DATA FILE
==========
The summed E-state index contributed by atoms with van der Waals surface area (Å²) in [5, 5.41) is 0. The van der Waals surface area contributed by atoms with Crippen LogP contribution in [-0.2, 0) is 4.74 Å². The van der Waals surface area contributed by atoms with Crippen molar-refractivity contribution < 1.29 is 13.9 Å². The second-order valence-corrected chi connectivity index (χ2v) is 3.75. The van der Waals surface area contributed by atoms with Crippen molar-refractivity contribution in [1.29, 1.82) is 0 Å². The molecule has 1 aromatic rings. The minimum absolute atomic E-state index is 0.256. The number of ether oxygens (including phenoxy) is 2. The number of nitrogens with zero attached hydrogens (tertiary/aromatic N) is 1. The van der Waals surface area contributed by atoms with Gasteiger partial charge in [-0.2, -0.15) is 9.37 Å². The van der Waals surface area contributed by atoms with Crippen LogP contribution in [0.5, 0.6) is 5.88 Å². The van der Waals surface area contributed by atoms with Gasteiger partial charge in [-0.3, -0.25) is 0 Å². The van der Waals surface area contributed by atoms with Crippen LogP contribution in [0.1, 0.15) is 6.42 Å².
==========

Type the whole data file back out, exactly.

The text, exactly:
The summed E-state index contributed by atoms with van der Waals surface area (Å²) in [5, 5.41) is 0. The van der Waals surface area contributed by atoms with Crippen LogP contribution in [-0.2, 0) is 4.74 Å². The van der Waals surface area contributed by atoms with Crippen molar-refractivity contribution < 1.29 is 13.9 Å². The second-order valence-corrected chi connectivity index (χ2v) is 3.75. The van der Waals surface area contributed by atoms with Crippen molar-refractivity contribution in [1.29, 1.82) is 0 Å². The molecule has 1 aromatic rings. The minimum absolute atomic E-state index is 0.256. The number of ether oxygens (including phenoxy) is 2. The number of nitrogens with zero attached hydrogens (tertiary/aromatic N) is 1. The van der Waals surface area contributed by atoms with Gasteiger partial charge in [-0.2, -0.15) is 9.37 Å². The van der Waals surface area contributed by atoms with Crippen LogP contribution in [0.5, 0.6) is 5.88 Å². The van der Waals surface area contributed by atoms with Gasteiger partial charge in [-0.3, -0.25) is 0 Å². The van der Waals surface area contributed by atoms with Crippen LogP contribution in [0.1, 0.15) is 6.42 Å².